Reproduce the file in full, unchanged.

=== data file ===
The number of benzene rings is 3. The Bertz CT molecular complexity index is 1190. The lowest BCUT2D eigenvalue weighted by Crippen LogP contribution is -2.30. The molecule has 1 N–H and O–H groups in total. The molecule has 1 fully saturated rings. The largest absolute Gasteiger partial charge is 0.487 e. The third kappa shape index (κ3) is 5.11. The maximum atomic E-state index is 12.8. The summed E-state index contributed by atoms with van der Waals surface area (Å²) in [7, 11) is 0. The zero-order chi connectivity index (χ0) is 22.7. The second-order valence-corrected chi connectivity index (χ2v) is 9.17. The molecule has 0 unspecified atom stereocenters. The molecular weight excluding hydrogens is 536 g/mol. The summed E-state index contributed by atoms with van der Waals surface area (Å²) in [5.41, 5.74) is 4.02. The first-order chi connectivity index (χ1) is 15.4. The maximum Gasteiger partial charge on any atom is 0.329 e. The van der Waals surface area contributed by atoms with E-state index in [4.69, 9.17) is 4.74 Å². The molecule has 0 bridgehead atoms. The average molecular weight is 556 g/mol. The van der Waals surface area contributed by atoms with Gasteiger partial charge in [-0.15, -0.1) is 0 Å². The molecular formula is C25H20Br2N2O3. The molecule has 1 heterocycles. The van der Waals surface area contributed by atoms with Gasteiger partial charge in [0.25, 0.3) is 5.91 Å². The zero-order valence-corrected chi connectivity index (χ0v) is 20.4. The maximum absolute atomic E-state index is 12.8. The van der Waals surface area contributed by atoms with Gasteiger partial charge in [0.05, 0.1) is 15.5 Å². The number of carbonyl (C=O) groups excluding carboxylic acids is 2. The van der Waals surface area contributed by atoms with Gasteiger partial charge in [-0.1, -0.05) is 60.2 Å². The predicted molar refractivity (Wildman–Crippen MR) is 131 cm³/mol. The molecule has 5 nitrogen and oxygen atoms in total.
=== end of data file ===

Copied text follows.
The number of benzene rings is 3. The Bertz CT molecular complexity index is 1190. The lowest BCUT2D eigenvalue weighted by Crippen LogP contribution is -2.30. The molecule has 1 N–H and O–H groups in total. The molecule has 1 fully saturated rings. The largest absolute Gasteiger partial charge is 0.487 e. The third kappa shape index (κ3) is 5.11. The maximum atomic E-state index is 12.8. The summed E-state index contributed by atoms with van der Waals surface area (Å²) in [7, 11) is 0. The zero-order chi connectivity index (χ0) is 22.7. The second-order valence-corrected chi connectivity index (χ2v) is 9.17. The molecule has 0 unspecified atom stereocenters. The molecular weight excluding hydrogens is 536 g/mol. The summed E-state index contributed by atoms with van der Waals surface area (Å²) in [5.41, 5.74) is 4.02. The first-order chi connectivity index (χ1) is 15.4. The maximum Gasteiger partial charge on any atom is 0.329 e. The van der Waals surface area contributed by atoms with E-state index in [4.69, 9.17) is 4.74 Å². The molecule has 0 bridgehead atoms. The average molecular weight is 556 g/mol. The van der Waals surface area contributed by atoms with Gasteiger partial charge in [-0.15, -0.1) is 0 Å². The molecular formula is C25H20Br2N2O3. The molecule has 1 heterocycles. The van der Waals surface area contributed by atoms with Gasteiger partial charge in [0.25, 0.3) is 5.91 Å². The zero-order valence-corrected chi connectivity index (χ0v) is 20.4. The maximum absolute atomic E-state index is 12.8. The van der Waals surface area contributed by atoms with Gasteiger partial charge in [0.05, 0.1) is 15.5 Å². The number of carbonyl (C=O) groups excluding carboxylic acids is 2. The van der Waals surface area contributed by atoms with Gasteiger partial charge in [-0.1, -0.05) is 60.2 Å². The predicted molar refractivity (Wildman–Crippen MR) is 131 cm³/mol. The molecule has 5 nitrogen and oxygen atoms in total.